The Web site is where you must cultivate that trust and convert general interest into sales. This requires state-of-the-art strategy and user experience design. Remember, it’s up to your site to convert interest into action, so make sure yours is best-in-class. Other areas that are often part of digital marketing infrastructure are your social presence across social touch points, search engine optimization (SEO), and search engine marketing (SEM), email, ratings and reviews, mobile Web sites or apps, and marketing automation.
7. Is Content A Priority?
Perhaps the biggest problem with most plans is a lack of focus on content. The word “content,” of course, is a catch-all that includes everything from banner ads and TV spots to videos and interactive tools. All of your planning, media, and infrastructure are there to deliver content. That’s because content is the part of the equation that influences the consumer.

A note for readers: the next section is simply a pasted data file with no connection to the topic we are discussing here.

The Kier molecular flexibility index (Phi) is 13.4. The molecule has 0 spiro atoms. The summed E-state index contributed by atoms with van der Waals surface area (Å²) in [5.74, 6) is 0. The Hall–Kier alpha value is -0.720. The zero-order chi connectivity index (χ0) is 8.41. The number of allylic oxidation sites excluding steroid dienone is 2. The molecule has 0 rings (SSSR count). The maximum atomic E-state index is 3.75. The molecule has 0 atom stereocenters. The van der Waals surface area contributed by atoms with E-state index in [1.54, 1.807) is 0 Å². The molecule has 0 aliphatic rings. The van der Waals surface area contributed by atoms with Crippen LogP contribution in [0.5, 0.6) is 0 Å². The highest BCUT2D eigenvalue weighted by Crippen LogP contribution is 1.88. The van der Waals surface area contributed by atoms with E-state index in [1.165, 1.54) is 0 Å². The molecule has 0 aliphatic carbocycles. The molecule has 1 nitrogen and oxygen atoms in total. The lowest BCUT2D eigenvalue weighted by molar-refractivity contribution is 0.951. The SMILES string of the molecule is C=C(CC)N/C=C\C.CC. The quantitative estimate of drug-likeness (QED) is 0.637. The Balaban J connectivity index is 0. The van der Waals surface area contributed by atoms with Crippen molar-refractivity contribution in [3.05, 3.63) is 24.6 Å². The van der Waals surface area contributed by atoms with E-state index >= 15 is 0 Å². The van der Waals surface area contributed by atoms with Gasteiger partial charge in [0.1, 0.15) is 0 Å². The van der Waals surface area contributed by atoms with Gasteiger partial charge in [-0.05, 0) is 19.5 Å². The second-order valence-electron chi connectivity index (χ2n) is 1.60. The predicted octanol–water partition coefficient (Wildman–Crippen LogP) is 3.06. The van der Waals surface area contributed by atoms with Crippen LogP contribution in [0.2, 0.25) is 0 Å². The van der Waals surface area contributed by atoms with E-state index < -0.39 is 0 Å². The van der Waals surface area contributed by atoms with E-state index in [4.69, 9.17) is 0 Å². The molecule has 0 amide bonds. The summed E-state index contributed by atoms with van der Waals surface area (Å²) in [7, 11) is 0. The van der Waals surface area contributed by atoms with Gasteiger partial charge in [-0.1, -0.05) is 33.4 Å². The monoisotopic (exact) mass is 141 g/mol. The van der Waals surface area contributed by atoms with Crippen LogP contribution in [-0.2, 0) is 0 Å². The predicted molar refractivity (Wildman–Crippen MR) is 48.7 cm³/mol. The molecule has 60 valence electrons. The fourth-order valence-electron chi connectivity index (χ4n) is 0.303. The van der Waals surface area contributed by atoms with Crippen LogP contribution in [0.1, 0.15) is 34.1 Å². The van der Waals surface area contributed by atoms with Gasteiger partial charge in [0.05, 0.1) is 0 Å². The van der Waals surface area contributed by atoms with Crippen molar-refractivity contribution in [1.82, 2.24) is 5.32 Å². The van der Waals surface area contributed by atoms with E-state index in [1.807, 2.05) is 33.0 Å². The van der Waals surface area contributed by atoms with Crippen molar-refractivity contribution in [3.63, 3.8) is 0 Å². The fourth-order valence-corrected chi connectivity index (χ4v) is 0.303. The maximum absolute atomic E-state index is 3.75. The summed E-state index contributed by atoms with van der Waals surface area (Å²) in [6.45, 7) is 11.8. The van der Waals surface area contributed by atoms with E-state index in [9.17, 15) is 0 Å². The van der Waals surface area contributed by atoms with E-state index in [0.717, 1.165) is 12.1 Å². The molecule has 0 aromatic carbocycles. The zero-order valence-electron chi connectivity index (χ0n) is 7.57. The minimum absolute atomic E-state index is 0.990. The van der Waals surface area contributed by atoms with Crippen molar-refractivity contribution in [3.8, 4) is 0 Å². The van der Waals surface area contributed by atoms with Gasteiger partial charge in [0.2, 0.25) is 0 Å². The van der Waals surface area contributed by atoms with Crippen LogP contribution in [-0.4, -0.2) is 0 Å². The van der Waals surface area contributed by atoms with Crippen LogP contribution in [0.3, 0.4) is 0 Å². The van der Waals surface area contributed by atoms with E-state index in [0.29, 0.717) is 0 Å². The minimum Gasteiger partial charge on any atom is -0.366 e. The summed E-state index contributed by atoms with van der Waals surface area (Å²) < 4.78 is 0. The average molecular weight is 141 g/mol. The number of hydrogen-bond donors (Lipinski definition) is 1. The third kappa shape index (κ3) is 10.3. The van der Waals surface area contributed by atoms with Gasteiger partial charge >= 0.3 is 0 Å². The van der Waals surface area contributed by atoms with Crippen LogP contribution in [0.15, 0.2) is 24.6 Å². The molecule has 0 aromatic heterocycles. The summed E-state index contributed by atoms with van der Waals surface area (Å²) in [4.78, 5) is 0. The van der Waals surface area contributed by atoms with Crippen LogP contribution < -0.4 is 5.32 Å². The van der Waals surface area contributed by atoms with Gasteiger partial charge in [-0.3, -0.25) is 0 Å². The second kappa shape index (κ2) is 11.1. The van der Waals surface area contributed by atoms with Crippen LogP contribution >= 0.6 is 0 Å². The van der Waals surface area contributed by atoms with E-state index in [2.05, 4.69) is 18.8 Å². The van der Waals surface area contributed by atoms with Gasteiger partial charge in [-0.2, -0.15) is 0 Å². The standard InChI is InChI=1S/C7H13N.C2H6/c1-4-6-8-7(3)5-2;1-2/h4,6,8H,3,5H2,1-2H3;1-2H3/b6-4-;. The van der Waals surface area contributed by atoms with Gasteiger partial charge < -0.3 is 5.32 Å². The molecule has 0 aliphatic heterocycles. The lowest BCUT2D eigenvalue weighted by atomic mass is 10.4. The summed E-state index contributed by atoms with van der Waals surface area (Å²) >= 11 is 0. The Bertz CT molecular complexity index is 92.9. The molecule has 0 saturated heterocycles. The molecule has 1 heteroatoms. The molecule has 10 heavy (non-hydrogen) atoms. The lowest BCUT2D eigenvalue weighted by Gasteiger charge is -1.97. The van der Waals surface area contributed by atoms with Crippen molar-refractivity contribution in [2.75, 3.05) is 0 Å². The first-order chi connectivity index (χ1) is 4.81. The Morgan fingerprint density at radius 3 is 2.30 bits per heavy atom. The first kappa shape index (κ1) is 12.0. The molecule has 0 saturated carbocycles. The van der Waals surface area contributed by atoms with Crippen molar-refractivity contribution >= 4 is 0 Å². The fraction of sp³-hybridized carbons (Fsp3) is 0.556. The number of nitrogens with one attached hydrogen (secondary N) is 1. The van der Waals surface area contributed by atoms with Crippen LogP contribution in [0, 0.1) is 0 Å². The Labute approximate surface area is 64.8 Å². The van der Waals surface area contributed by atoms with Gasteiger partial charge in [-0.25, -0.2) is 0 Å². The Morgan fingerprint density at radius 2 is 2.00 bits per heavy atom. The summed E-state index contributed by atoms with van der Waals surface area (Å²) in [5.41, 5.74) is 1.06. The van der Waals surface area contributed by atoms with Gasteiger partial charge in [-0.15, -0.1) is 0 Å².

Brands that commit to creating an ongoing stream of high quality, original, compelling content in all forms win hearts and minds. Brands that don’t, regardless of the rest of their marketing investment, cannot win.
In the recent annual “Trust in Advertising” report for 2013 from Nielsen, we learned:
“Brand websites are now the second most trusted form of advertising, second only to recommendations from people I know”.
This is a clarion call to all marketers to get their website up to scratch or risk becoming irrelevant to the modern consumer. To that end, here is a list of the 10 most important elements of a good brand website today.
A website only works if it’s built on comprehensive strategy. Your strategy is the iceberg under the surface that keeps the whole thing afloat. If you don’t do this work you will not get a site that cultivates and converts prospects, you will get a brochure.